Following the western coast of Mallorca, we entered one of the most beautiful stretches of roads. The views were magnificent. We decided to drive the famous stretch of road down to Port De Sa Calobra. The road was as wide as my mom’s minivan and the turns were dizzy-inducing. Bikers whizzed by, submitting themselves to the treacherous ride back up the mountain. One of the most dangerous and beautiful drives I’ve ever seen.
Once finally at the bottom, we stretched our legs (and knuckles from gripping the car doors) and walked the path to Torrent Del Pareis: A beautiful little beach in between two rock cliffs.
Hunger got the best of us and we quickly changed direction towards Port de Pollenca for some lunch. The port, eerily similar to the Caribbean, was perfect. The hot sun and docked sailboats made this a great spot to soak up the island vibes, and we embraced the change in scenery as we wandered the docks.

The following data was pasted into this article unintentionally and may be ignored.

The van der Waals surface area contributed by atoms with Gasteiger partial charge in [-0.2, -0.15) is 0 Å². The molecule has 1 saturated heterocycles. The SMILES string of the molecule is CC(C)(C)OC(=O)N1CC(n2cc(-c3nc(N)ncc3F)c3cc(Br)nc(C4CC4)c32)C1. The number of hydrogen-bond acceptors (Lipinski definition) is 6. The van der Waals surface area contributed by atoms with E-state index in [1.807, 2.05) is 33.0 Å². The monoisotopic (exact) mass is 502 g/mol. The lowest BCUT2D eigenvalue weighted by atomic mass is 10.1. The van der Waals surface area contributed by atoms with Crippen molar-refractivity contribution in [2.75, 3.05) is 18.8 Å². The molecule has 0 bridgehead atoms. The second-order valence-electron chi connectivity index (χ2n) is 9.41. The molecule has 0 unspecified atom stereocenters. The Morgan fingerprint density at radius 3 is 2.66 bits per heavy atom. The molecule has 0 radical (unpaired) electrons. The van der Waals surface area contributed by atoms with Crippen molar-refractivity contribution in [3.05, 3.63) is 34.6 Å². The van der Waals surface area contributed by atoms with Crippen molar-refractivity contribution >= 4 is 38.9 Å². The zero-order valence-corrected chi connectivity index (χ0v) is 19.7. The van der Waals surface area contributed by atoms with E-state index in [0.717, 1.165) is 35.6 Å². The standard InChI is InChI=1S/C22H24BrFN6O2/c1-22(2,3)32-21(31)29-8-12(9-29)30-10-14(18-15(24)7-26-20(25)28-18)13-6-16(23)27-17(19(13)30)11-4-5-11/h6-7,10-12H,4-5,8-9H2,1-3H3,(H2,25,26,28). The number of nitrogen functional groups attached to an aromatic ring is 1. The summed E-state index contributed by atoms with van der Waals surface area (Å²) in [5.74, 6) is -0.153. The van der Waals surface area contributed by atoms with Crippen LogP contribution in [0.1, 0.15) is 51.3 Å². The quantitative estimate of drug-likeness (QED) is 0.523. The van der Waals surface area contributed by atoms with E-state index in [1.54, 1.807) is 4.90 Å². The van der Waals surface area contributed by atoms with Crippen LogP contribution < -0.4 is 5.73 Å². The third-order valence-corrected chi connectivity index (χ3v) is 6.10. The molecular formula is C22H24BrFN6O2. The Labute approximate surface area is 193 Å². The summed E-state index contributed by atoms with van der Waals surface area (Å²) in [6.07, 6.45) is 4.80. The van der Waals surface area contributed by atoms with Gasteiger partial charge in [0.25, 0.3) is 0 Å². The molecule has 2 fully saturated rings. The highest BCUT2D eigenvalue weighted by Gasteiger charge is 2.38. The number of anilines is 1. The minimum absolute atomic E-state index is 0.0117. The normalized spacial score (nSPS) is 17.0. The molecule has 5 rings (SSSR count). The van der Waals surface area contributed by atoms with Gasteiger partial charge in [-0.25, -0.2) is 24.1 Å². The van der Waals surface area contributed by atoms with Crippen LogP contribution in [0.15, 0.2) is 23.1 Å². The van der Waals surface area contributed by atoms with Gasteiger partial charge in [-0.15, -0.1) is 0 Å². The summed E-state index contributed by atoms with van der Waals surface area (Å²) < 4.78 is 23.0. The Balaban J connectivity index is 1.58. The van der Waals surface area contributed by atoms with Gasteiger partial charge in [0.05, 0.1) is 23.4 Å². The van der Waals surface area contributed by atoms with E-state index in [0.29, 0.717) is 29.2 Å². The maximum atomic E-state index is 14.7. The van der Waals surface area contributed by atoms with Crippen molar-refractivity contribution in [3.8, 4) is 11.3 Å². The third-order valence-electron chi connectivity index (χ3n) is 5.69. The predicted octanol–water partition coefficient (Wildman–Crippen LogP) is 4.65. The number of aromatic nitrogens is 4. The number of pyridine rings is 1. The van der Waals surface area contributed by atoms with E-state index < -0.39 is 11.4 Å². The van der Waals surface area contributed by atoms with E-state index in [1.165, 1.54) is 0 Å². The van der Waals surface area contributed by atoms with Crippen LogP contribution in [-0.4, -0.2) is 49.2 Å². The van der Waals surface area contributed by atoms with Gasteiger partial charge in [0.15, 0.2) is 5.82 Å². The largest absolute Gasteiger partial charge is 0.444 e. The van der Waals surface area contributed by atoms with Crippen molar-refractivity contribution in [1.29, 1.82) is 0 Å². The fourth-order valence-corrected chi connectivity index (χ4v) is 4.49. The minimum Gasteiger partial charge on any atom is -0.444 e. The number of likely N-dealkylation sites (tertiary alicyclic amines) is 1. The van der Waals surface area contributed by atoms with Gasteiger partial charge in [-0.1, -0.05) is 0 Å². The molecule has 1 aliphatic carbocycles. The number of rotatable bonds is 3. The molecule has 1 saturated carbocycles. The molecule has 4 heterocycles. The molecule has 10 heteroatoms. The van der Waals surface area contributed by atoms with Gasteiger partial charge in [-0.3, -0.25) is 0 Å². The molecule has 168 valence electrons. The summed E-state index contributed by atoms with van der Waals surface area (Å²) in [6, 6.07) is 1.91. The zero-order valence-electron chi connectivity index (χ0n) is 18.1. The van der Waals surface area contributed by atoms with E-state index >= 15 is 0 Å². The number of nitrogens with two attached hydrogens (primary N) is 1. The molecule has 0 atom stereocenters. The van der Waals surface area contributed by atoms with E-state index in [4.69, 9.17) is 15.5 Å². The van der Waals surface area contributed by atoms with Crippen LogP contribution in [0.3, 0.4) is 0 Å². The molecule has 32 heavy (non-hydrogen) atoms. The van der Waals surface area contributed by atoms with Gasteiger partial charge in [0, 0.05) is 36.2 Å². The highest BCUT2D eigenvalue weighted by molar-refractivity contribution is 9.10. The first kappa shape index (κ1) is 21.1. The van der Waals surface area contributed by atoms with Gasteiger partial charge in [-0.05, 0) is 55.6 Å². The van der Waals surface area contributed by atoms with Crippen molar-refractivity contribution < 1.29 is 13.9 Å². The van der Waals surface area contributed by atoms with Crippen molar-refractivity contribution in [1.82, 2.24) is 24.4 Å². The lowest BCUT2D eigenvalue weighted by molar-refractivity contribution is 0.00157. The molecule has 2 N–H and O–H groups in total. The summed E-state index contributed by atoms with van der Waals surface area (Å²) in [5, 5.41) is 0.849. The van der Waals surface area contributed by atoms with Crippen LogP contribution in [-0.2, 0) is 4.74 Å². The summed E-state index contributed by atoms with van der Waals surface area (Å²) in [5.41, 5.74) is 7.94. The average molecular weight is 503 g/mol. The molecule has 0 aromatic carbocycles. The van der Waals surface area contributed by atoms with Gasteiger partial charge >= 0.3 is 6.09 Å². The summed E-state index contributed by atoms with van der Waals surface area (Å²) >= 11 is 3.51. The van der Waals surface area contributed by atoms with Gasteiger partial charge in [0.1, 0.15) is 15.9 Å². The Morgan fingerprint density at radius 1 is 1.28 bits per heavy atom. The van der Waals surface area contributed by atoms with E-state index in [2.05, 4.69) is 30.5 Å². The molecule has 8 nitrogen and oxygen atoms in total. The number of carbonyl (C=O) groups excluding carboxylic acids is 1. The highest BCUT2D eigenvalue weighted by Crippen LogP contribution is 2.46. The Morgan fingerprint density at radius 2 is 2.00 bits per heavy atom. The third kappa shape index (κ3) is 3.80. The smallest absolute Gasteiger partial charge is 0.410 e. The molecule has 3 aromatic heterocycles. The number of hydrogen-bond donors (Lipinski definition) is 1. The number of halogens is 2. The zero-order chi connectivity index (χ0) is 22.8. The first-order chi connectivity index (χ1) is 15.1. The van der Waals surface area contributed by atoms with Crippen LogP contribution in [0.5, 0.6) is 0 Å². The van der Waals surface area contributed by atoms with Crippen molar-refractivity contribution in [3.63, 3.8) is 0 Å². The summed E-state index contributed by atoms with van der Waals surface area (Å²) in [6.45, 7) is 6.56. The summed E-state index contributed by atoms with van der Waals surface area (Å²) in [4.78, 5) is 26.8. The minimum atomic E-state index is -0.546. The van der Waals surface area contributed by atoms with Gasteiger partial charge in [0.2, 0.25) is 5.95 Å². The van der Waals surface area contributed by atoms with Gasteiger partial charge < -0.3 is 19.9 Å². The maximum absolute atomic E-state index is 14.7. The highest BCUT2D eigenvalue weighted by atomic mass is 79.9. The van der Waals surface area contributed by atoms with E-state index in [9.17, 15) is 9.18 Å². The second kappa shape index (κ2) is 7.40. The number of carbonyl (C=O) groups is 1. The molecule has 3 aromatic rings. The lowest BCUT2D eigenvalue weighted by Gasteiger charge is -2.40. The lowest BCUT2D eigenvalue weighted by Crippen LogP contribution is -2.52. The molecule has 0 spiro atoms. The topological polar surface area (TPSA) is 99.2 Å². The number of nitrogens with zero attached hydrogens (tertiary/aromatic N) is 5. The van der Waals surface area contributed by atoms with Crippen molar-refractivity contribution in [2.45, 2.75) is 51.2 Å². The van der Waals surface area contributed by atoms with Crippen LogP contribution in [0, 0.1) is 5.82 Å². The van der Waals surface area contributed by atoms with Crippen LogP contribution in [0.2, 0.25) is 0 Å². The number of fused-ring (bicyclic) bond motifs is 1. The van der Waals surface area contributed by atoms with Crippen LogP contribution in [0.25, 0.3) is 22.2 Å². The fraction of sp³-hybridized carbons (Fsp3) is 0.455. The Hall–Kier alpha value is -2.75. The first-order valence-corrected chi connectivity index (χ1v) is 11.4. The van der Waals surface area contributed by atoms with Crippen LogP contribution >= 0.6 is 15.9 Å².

Continuing our treck north-ward, we drove along the uppermost peninsula; making friends with some goats along the way.
We wound our way along the peninsula’s cliffs to the very end of the line: ending at a lighthouse with spectacular views. Bicyclists stretched their legs and admired the stretch of road they had just conquered. I, for one, was glad to have a car in between myself and the sheer drop.
We retreated, somewhat exhausted but content, to the final stop of the day: Pollenca.
This was another a cute town, but the most missable out of the amazing ones we had seen. We left for dinner (going back to the coast to Alcudia) and didn’t hang around in the morning, but the location made sense for a night’s rest.
For our last day we wanted to tackle the eastern and southern coasts- made famous for their hidden coves and spectacular beaches.